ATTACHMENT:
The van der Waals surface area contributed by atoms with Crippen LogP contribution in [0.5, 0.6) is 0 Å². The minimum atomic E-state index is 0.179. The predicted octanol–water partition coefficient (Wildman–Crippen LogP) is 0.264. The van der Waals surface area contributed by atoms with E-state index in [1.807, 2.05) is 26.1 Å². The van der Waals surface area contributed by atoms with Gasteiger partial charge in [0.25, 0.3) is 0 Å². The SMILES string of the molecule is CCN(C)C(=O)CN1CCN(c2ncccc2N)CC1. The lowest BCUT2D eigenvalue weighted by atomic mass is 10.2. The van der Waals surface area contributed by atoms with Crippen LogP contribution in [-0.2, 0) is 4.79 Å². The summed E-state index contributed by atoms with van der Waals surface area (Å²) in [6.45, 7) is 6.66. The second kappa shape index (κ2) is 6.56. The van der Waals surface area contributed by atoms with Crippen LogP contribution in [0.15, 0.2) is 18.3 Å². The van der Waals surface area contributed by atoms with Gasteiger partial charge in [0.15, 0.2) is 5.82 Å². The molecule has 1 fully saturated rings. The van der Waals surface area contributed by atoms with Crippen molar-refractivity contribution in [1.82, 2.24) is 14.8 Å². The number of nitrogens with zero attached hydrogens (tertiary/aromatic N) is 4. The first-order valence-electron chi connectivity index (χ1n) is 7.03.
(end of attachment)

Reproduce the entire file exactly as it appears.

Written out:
The van der Waals surface area contributed by atoms with Crippen LogP contribution in [0.5, 0.6) is 0 Å². The minimum atomic E-state index is 0.179. The predicted octanol–water partition coefficient (Wildman–Crippen LogP) is 0.264. The van der Waals surface area contributed by atoms with E-state index in [1.807, 2.05) is 26.1 Å². The van der Waals surface area contributed by atoms with Gasteiger partial charge in [0.25, 0.3) is 0 Å². The SMILES string of the molecule is CCN(C)C(=O)CN1CCN(c2ncccc2N)CC1. The lowest BCUT2D eigenvalue weighted by atomic mass is 10.2. The van der Waals surface area contributed by atoms with Crippen LogP contribution in [-0.2, 0) is 4.79 Å². The summed E-state index contributed by atoms with van der Waals surface area (Å²) in [6.45, 7) is 6.66. The second kappa shape index (κ2) is 6.56. The van der Waals surface area contributed by atoms with Crippen LogP contribution in [0.15, 0.2) is 18.3 Å². The van der Waals surface area contributed by atoms with Gasteiger partial charge in [0.15, 0.2) is 5.82 Å². The molecule has 1 fully saturated rings. The van der Waals surface area contributed by atoms with Crippen molar-refractivity contribution in [1.82, 2.24) is 14.8 Å². The number of nitrogens with zero attached hydrogens (tertiary/aromatic N) is 4. The first-order valence-electron chi connectivity index (χ1n) is 7.03.